MUSIC

What Kind of Music Do You Listen to for Pleasure?

An interview with Portland composer David Schiff

Introduction by Matthew Neil Andrews
Interview by Charles Rose

Alongside Kenji Bunch and a handful of others, recently-retired Reed College professor David Schiff sits comfortably among Portland’s most popular composers of what we still call “classical” music. There’s a good reason for that: the New York born, longtime Oregon resident writes music that combines the best of mainstream contemporary classical (Stravinsky, Copland, Carter) with the energy and appeal of more popular genres such as minimalism (Reich, Riley), jazz (Mingus, Ellington), and even klezmer.

That makes his music catchy, exciting, intellectually stimulating, and emotionally rewarding. We also find it very telling that he’s written books about Ellington and Carter: two giants occupying complementary ends of the vast spectrum of 20th-century U.S. music. You can read Arts Watch Senior Editor Brett Campbell’s profile of Schiff right here.

David Shifrin and David Schiff onstage at CMNW’s 2016 Summer Festival.

Schiff’s also gone out of his way to make friends with some of the finest players in the daring cross-genre world he lives in, so we get to hear his music played by Regina Carter, Fear No Music, David Shifrin, and various stars from the Chamber Music Northwest company of world-class performers. This upcoming Saturday, July 6, and Monday, July 8 (both in Kaul Auditorium at Reed College, where Schiff teaches), CMNW presents the world premiere of Schiff’s Chamber Concerto No. 1 for Clarinet and Ensemble, commissioned for this occasion.

The concert also includes Bach’s Concerto for Violin and Oboe in C Minor and Brandenburg Concerto No. 4 in G Major, and composer/pianist Daniel Schlosberg‘s arrangement of the Adagio from the second Brahms piano concerto, a task Schlosberg described as “a daunting proposition.”

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Punk Papageno in Wine Country

Aquilon Music Festival reinvents Mozart’s eternal opera

July’s three-week Aquilon Music Festival in Willamette Valley wine country debuted in summer 2018, and this year, concert-goers might have a better time pronouncing its French name. 

“AK–will-on,” explains Chelsea Janzen, who will sing Pamina in the festival’s centerpiece opera, The Magic Flute. She adds, tongue in cheek, that Baroque scholar Ian Pomeranz, an Aquilon young-artists’ workshop teacher, “would have a much more refined pinkie-up French pronunciation.”

Punk Papageno set design by Laurel Peterson for Aquilon Music Festival 2019.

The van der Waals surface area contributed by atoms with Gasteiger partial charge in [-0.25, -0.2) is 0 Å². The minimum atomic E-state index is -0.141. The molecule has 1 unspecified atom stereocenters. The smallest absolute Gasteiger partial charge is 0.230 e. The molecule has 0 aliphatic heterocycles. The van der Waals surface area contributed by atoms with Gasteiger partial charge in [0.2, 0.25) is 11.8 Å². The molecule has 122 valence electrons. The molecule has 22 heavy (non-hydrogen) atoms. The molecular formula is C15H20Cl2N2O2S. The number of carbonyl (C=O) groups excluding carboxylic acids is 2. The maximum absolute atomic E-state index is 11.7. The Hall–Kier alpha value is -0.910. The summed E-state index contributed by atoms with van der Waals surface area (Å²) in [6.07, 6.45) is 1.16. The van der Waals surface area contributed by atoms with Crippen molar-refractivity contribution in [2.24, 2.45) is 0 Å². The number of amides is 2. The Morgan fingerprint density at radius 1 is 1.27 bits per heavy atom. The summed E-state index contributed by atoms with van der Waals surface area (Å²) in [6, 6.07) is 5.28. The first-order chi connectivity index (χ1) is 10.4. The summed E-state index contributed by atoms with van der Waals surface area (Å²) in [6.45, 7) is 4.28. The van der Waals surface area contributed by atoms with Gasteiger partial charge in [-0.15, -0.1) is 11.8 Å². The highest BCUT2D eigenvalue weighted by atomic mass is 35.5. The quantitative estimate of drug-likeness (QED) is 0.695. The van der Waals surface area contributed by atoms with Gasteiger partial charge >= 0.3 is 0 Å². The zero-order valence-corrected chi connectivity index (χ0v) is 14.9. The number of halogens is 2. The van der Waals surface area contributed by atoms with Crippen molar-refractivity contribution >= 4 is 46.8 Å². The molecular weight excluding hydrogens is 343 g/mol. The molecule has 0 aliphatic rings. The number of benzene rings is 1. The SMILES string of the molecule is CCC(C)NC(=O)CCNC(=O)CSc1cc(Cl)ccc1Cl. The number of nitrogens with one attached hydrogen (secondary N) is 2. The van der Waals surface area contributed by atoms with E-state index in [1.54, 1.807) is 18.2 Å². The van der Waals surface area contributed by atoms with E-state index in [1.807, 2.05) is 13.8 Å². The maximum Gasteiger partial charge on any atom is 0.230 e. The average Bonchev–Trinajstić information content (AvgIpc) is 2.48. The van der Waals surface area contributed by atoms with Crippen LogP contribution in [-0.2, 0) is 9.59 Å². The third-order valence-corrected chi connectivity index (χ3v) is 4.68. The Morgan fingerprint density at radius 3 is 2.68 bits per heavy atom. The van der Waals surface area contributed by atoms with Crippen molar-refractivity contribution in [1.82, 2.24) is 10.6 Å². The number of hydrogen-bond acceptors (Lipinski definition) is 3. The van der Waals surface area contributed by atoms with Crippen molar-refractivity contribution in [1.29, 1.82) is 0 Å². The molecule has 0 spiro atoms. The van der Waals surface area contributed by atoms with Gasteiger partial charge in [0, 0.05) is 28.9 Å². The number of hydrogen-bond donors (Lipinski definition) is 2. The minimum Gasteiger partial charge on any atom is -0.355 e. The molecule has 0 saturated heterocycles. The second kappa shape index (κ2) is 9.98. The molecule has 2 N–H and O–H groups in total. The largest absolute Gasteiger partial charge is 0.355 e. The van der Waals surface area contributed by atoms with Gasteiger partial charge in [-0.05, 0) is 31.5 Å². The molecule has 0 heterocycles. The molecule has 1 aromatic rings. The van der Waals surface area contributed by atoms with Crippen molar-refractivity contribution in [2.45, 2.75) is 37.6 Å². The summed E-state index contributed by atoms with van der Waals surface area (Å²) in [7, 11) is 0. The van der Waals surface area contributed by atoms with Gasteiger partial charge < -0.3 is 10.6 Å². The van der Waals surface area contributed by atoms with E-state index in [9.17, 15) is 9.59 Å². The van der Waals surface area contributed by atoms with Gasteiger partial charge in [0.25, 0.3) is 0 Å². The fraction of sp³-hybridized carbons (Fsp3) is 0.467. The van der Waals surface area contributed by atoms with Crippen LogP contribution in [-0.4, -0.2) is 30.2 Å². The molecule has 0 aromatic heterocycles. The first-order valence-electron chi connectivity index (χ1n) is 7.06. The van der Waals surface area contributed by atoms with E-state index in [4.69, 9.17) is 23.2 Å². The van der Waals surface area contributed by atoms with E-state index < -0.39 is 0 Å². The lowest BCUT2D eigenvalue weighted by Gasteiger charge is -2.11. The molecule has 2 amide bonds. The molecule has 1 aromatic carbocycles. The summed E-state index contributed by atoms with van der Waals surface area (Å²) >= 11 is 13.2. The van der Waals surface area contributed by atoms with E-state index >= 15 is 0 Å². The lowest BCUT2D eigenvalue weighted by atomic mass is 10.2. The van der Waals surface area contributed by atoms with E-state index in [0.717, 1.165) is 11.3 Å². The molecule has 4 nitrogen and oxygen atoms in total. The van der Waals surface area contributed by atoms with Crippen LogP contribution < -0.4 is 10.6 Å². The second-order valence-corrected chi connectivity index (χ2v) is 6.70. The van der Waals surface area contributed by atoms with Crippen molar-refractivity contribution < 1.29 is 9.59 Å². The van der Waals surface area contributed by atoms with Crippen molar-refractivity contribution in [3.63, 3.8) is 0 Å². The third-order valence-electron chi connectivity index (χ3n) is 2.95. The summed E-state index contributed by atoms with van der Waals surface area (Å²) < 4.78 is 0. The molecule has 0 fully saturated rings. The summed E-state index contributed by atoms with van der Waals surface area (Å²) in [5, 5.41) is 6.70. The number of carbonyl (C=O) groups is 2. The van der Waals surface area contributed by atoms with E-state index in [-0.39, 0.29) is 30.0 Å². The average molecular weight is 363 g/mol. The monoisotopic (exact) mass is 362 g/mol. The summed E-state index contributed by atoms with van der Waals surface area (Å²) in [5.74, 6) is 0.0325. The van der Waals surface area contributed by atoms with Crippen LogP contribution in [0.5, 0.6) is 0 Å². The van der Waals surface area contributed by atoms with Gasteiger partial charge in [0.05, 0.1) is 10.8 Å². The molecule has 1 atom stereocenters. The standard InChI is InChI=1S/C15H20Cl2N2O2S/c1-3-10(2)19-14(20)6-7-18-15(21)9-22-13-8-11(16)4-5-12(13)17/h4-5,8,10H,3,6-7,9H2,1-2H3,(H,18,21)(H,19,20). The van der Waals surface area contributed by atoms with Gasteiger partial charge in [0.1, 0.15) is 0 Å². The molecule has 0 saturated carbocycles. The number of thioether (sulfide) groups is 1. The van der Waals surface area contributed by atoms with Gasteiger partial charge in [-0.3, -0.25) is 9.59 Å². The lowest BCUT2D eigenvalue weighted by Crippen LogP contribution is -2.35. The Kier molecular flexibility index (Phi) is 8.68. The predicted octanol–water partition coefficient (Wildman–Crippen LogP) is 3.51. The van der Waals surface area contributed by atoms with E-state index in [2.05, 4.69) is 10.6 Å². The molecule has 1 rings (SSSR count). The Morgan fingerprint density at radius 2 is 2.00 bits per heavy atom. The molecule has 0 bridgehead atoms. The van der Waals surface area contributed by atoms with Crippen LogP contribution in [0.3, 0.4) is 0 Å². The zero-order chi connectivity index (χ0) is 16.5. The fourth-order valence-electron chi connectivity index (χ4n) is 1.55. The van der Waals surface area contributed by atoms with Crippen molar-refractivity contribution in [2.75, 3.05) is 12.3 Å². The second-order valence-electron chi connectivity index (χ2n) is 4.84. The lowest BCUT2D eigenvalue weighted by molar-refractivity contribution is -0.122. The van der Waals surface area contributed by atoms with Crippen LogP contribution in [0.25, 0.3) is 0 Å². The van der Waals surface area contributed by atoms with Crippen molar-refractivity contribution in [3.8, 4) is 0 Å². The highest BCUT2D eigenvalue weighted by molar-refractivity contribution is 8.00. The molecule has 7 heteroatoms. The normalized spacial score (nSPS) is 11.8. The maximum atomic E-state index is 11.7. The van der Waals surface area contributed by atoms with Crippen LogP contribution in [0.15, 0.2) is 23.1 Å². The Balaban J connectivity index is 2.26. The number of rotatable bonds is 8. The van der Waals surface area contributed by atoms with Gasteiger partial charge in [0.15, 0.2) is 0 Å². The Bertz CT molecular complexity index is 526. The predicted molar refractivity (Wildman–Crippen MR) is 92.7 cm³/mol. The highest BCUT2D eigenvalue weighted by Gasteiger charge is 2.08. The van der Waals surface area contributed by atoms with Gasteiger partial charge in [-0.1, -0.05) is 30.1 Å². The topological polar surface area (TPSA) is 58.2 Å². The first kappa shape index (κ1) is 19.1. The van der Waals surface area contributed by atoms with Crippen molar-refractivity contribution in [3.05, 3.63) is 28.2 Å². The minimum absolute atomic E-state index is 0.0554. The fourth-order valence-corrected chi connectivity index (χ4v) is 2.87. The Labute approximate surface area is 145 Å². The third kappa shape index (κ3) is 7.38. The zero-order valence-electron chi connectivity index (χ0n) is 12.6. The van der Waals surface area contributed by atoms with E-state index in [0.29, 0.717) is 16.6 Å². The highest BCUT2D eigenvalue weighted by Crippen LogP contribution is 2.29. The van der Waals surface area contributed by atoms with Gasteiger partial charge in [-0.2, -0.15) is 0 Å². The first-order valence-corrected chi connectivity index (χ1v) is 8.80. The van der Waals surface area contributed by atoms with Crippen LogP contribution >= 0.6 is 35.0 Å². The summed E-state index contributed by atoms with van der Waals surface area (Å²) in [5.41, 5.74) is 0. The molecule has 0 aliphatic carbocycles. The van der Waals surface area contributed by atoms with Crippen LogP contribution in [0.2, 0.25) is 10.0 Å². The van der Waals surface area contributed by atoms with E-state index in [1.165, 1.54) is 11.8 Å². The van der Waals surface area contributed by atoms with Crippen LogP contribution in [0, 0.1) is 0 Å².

Punk Papageno costume design by Laurel Peterson for Aquilon Music Festival 2019.

It was, until recently, an unfamiliar word to the Oregon arts scene. “Aquilon” roughly translates as “god of the northern wind,” and has a sensory connection to Alexander Pushkin’s 19th-century poem, “My Sister’s Vineyard.” The verse finishes with “as soon as the Aquilon blows, it brings with it” [rough translation] “the aromas of spices and exotic perfumes”—a heady thought. The name generates further power with its Northwest association and its connection to Aquilon director Anton Belov, 44, a Russian-born opera baritone who can stir up enthusiasm for just about anything musical.

“What we do is a miracle,” Belov said earlier this summer at Dundee’s bustling Red Hills Market, flashing phone photos of the outrageously colorful in-progress set of The Magic Flute that he and his teen-aged son, Andrew, had been working on the previous night. This time around, the festival’s opera will feature a limited orchestra and a full-blown set; last year it was more “guerilla opera,” he jokes, meaning bare-bones with small orchestra and minimal set. 

Chelsea Janzen at Black Walnut 6/20/2019
Soprano Chelsea Janzen in Dundee’s Black Walnut Vineyard, June 2019. Photo by Anton Belov.

About 700 people attended the festival in 2018 at wineries and at Linfield College, about an hour’s drive from Portland in McMinnville. This year, Belov hopes for 1,000 concertgoers as he watches music and culture gain momentum in wine country. “I want to go four weeks next year,” and he will—if he can get funding.

Aquilon students

Megan Uhrinak, 26, a festival singer who doubles as a visual designer and pitches in to help Aquilon efforts in any way she can, was a former student of Belov’s at Linfield College, where he is an associate music professor. She says that Belov and opera changed her life. She grew up in McMinnville, studied biology until she switched her studies to music, and fell hard for opera after working with Belov. “I found that I loved the way it felt to sing in this style, which is both athletic and full of emotion.” She has performed major roles in Portland State University productions, including the part of sourpuss Arminda in this spring’s well-received La Finta. She played the Countess in Aquilon’s Le Nozze de Figaro last summer.

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MusicWatch Monthly: Too many notes

Summer gets all sweaty, with classical and jazz festivals, operas, experimental sound art, and a bit of good old-fashioned NW gonzo punk

Garden wall at Lan Su Chinese Garden. Photo: Gary Ferrington.

La Finta Giardiniera
July 12-27, Newmark Theater
In The Penal Colony
July 26-August 10, Hampton Opera Center

It’s oddly appropriate that Portland Opera is closing its season with summer performances of Mozart and Philip Glass. Both composers are that rare breed: equally adept at performing their own chamber music, writing grand symphonies for orchestra, and collaborating on a variety of comic and tragic operas on themes both timeless and timely.

They have both also been accused, perhaps justly, of writing too many damn notes, and that’s part of why the best way to experience theatrically-inclined composers like Mozart and Glass is in their native habitat: the opera house. That’s really where their music lives best, in live performances rich with grand singing, engaging sets and costumes and lighting and the other “works” which give opera its name—plus the comedic and dramatic intimacy that is live theater’s specialty.